Thursday, November 30, 2006

What Do You Think

Hey bloggers, I do have this question I like to put out to see what others beside me think. I got this attachment. I seldom open attachments. Only when I know for sure who's sending it and so know it's save to open them. I opened one from such a source. It's a petition. It's about children in Africa. Young girls that get violated by men with aids who believe that they will heal when they mate with a virgin, the younger the better. It is a very deploring, emotional situation. It is heart breaking. Without further discription, the thing going around, (the source is in Holland), is a list to collect names to petition against cutting down funds that have been created to help bring awarenss to the situation and act bring about change so lives can be saved.

Now it easy to put one's name on a list. But what I am thinking is to what effect? It is just a list of names. First and last name. No other identification. The way I see it, I could put a whole lot of imaginary names on that list to make it grow. What good is that? Which government institution is going to believe that? Even if the city or county was added. What good would that do? I could add my all my relatives names who do not even live anymore or just make up names.

It seems to me a waste of time and energy. A non effective way to deal with emotional issues. Am I missing something?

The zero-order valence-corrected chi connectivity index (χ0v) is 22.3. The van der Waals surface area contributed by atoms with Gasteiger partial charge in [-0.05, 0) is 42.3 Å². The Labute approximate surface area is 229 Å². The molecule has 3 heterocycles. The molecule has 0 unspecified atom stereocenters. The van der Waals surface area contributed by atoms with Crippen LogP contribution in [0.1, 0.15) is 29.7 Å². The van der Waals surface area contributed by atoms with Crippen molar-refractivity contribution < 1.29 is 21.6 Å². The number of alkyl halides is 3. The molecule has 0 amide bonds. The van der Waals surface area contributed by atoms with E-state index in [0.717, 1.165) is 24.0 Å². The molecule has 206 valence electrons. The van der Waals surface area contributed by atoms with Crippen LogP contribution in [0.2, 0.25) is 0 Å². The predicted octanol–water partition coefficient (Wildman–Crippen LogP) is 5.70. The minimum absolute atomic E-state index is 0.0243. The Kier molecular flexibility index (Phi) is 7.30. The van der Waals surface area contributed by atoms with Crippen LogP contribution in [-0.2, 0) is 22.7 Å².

Saturday, November 25, 2006

Webster's Daily

Hey! In the course of wading thru all my "found" bookmarks, I happened to see a reference to this other Blogspot site. Webster's Daily. Check it out. The poetry of Dictionary.

Saturday, November 11, 2006

Gertrude Stein

Larry has been dipping his toes into the vast mannish ocean of Gertrude again. She's a deep one, she is. Hard to read. No light sandy beach material here. Brown mahogany studies and gas lamps. Famous paintings crowding the walls. Pince-nez or perhaps a monocle. Something to make you concentrate because Gertrude is nothing if not concentrated.

Distilled. What is the process of distilling? You keep running the same ingredients through the pipes, boiling and condensing, purer and purer, until what's left is the essence that intoxicates you.

That's what Gertrude did.

Not always. Her most famous work, The Autobiography of Alice B. Toklas, is a straightforward, fact-filled, gossipy kind of recounting of the early days of the Parisian artistic explosion at the turn of the 20th century. In other words, the kind of life that Alice and Gertrude and her brother Leo were certainly living. Like reading one of those British books about the royal family written by a former valet.

Other works are dense. Dense with repetition. But not exactly repetition. This is why you must concentrate because she repeats but not exactly. There may be a word missing. And when Gertrude removes a word, there must be a reason for it.

Gertrude is famous for writing, "Rose is a rose is a rose" which Larry has no idea what that means, even though his altered ego wrote about it once too. But there is the distilled essence of her endless repetition, and her injunction, repeated repeatedly in The Making of Americans to "begin again." Larry thinks it was also Gertrude who said about that town in California, "There's no there there." Exactly.